In this post, I want to encourage you to become something of a free-runner. That does not mean that I am suggesting that you start leaping from building to building, like some version of Spiderman, but rather that you should consider joining the movement in spirit. By developing the spirit of the free-runner, you can learn how to meet life’s obstacles with the right attitude that will ensure you will emerge triumphant and make progress toward your major goal. By the way, you do have a major goal don’t you? If not, it doesn’t make you a bad person, but remember the old saying, ‘a man going nowhere, usually gets there’.
Free-running is a kind of combination of art and gymnastics that has recently caught my attention. It was brought to wide public attention by movies such as Casino Royale and it is something I have seen being used in TV advertising. But I have never really fully understood what it is all about. It turns out that, far more than other art or sport, free-runners actually see their chosen event as something of a philosophy. Free-running reflects an overall approach to life, they say, because it is all about overcoming obstacles.
Listening to the former world champion free-runner, Ryan Doyle, recently speaking about it, I was struck by how much of what he said was couched in the language of goal-achievement. He was speaking about deciding you wanted to get to a particular place and then seeing the route ahead as consisting of a series of obstacles. He spoke about the importance of having the right attitude of mind to tackle those obstacles. The actual choosing and running of the route then is the physical activity, the effort, required to get to the goal.
It is much more than a simple analogy for goal-setting and achievement. It really does illustrate the process in action in a visual, physical and completely engaging manner. In a sense, we need to become free-runners if we are to achieve our really big goals because we too must face similar challenges along the way. There are times when we will look ahead to our major goal and feel completely daunted by the prospect, for example, and there will even be times when we stand before a particular obstacle and feel that we are simply not able to overcome it.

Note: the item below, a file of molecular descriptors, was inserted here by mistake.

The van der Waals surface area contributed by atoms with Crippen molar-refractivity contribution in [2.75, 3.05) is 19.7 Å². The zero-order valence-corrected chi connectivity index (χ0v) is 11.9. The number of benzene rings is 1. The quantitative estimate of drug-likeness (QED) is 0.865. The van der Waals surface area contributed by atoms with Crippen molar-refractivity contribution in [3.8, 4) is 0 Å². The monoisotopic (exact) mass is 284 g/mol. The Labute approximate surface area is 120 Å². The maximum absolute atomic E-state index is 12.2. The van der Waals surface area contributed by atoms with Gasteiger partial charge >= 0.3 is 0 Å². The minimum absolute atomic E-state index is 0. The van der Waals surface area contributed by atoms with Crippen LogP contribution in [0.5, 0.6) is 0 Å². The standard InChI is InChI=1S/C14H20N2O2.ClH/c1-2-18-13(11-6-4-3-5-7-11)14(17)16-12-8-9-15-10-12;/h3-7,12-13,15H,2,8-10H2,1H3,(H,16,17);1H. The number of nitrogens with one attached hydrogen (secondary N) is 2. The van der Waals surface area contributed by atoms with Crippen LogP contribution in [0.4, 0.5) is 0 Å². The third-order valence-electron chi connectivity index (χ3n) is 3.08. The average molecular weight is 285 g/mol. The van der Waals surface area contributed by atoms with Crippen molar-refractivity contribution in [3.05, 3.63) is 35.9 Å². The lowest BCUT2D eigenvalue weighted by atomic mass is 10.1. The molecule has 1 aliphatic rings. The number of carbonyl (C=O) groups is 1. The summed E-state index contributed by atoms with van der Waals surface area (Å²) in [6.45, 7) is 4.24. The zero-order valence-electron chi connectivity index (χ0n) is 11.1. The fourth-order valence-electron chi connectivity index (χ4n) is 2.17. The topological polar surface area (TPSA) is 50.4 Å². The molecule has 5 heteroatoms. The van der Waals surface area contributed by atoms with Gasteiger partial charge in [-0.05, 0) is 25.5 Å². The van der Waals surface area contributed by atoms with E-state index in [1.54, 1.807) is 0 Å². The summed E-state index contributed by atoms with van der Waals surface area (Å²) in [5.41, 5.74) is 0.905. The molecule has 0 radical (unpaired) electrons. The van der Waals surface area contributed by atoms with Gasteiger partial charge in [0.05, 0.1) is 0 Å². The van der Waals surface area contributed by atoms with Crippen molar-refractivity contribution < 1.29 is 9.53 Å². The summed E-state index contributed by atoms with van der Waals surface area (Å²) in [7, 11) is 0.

Free-runners are able to actually see that the start and end points of a particular ‘run’ are interconnected by, not one or two, but an abundance of possible routes, and that is what makes the philosophy of this speciality particularly interesting to me. If one route is just too difficult, it seems that there will always be another one that we could take to get to our goal. By changing the route, of course, we are not changing the goal. This represents a very important lesson in goal-achievement: we can always change the route.
The same is true at the level of the obstacle. If an individual obstacle really is too difficult, there may be a series of smaller obstacles that could be more easily navigated. Obstacles are not simply crawled over or met in any kind of half-hearted manner by free-runners, instead they met with enthusiasm and then vaulted with grace and exuberance, and when they are overcome the free-runner feels great pleasure or delight in making the leap. That is the attitude we need to take to the overcoming of obstacles.
Free-running is, of course, very high-risk in that, if you miss a particular leap, you have to pay in terms of pain. As a consequence, free-runners need to develop a completely committed attitude to their performance. They need to be completely focussed both mentally and physically in order to succeed, so they need to keep themselves in peak mental and physical condition. This is probably an aspect of goal-achievement that few people fully understand. The fact is that we too must keep ourselves in good mental and physical shape if we are to achieve our big goals.
All of the time, free-runners have the end goal in mind and they are constantly problem-solving their way forward. Again, this is a great lesson for us: we need to keep that end goal in mind as a guide to the specific choices we are making when we face difficulty. Other people around us may not understand our changes of direction, but that is simply because they do not understand the big picture, the major goal to which we are working.
Perhaps, one final lesson we might take from free-running is the understanding that as we overcome each obstacle, so we are simultaneously improving our ability to overcome obstacles. In other words, during our progress toward our major goal we should be grateful for the learning that overcoming each obstacle represents because they are making us better, sharper and more able to make progress. When we get to those obstacles that we could not have overcome at the start, we have developed to the stage where we can meet them with confidence.
So, will you commit to getting yourself physically fit and mentally focussed upon your major goal? Will you stay fluid in your choices of route by committing yourself to the goal, rather than the route? Will you adopt the attitude that meets life’s obstacles with enthusiasm, as wonderful learning opportunities that will help you to grow and meet ever greater obstacles in the future? If you will commit to developing this attitude and doing these things, you will become one of life’s free-runners in spirit, and you will begin to see your major goal in a completely new light. I hope you too will determine to become a free-runner.